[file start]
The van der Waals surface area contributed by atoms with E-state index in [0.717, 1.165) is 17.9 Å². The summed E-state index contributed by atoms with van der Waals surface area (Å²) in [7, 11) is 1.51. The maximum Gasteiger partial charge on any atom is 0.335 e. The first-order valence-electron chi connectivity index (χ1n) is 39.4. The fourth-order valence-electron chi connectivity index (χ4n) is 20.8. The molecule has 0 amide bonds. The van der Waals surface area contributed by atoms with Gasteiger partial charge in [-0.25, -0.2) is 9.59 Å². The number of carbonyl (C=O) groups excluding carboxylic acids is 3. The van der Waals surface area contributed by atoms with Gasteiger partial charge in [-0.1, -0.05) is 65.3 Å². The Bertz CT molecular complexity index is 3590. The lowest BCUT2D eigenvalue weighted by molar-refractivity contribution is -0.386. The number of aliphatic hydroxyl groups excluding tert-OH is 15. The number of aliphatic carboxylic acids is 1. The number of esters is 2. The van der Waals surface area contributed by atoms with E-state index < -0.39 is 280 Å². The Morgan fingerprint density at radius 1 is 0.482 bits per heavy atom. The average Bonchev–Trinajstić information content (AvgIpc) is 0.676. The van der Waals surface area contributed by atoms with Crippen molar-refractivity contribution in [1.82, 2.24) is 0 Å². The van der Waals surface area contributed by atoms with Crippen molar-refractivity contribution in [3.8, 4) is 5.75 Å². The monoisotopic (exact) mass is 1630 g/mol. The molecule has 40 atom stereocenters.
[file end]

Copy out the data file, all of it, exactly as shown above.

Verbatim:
The van der Waals surface area contributed by atoms with E-state index in [0.717, 1.165) is 17.9 Å². The summed E-state index contributed by atoms with van der Waals surface area (Å²) in [7, 11) is 1.51. The maximum Gasteiger partial charge on any atom is 0.335 e. The first-order valence-electron chi connectivity index (χ1n) is 39.4. The fourth-order valence-electron chi connectivity index (χ4n) is 20.8. The molecule has 0 amide bonds. The van der Waals surface area contributed by atoms with Gasteiger partial charge in [-0.25, -0.2) is 9.59 Å². The number of carbonyl (C=O) groups excluding carboxylic acids is 3. The van der Waals surface area contributed by atoms with Gasteiger partial charge in [-0.1, -0.05) is 65.3 Å². The Bertz CT molecular complexity index is 3590. The lowest BCUT2D eigenvalue weighted by molar-refractivity contribution is -0.386. The number of aliphatic hydroxyl groups excluding tert-OH is 15. The number of aliphatic carboxylic acids is 1. The number of esters is 2. The van der Waals surface area contributed by atoms with E-state index < -0.39 is 280 Å². The Morgan fingerprint density at radius 1 is 0.482 bits per heavy atom. The average Bonchev–Trinajstić information content (AvgIpc) is 0.676. The van der Waals surface area contributed by atoms with Crippen molar-refractivity contribution in [1.82, 2.24) is 0 Å². The van der Waals surface area contributed by atoms with Crippen molar-refractivity contribution in [3.8, 4) is 5.75 Å². The monoisotopic (exact) mass is 1630 g/mol. The molecule has 40 atom stereocenters.